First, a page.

The Iowa House has unanimously passed a bill that would double the size of the “buffer zone” that can be enforced between protesters and mourners at an Iowa soldier’s funeral. Representative Zach Nunn, a Republican from Bondurant, said there should be a “reasonable expectation of privacy” at the funeral of a soldier.
“This bill addresses specifically the respect and the sanctity of a passing of a human life,” Nunn said this morning.
The thousand-foot buffer zone around the site of a funeral, a memorial service, a burial or a funeral procession would be in force an hour before the ceremony, during the ceremony and an hour after it’s over. The bill is designed to respond to funeral protests organized by the Westboro Baptist Church in Kansas.
Representative Bobby Kaufmann, a Republican from Wilton who is the bill’s sponsor, calls the church members “verbal domestic terrorists.”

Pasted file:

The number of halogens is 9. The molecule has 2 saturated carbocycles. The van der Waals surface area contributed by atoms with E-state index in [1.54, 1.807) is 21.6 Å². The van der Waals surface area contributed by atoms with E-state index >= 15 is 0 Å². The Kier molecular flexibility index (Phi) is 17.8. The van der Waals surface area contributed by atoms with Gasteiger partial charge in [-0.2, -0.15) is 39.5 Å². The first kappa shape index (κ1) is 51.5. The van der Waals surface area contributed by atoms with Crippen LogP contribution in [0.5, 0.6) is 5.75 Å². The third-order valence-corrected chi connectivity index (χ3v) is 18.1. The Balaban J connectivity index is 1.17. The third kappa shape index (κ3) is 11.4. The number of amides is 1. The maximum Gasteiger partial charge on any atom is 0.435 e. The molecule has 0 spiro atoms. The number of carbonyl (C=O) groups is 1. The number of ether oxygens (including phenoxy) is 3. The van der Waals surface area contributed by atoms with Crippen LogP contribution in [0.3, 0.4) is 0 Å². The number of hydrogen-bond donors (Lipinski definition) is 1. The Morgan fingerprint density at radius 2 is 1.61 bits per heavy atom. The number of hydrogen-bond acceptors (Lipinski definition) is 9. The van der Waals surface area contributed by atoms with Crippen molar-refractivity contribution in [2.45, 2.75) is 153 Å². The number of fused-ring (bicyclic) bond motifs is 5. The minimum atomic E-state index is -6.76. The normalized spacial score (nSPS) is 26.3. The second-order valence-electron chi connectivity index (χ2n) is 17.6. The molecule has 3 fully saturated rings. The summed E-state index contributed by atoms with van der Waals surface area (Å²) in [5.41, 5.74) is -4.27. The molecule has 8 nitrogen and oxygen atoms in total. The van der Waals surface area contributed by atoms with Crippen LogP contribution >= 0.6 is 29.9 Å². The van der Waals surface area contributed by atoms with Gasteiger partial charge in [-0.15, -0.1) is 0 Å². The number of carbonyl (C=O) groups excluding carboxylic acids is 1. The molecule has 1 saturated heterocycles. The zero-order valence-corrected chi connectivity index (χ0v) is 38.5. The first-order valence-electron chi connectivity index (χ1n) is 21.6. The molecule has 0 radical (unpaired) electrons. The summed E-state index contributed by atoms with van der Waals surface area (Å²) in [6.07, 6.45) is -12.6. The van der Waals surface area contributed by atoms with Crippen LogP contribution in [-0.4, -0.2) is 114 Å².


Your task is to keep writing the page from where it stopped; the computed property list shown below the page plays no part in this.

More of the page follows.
“You do not have a constitutional right to infringe on the constitutional rights of the families who are laying their fallen loved ones to rest,” Kaufmann said this morning. “…I was contacted by a widow in Ohio who was moved to tears on the phone because she herself was subjected to the actions of this despicable group of people at her husband’s funeral and she’s just happy that Iowa is extending that buffer zone to 1000 feet.”
Current Iowa law, passed in 2006, forbids protestors from being within 500 feet of a military funeral. The Phelps family from the Westboro Baptist Church in Topeka, Kansas, has led dozens of anti-gay protests at military funerals and a handful of church members protested in Des Moines in January to show their opposition to this bill. A few months ago a member of the Phelps family told The Cedar Rapids Gazette “whiny, crybaby legislators” in Iowa were pushing this bill. Similar legislation has passed in other states and been upheld in the courts.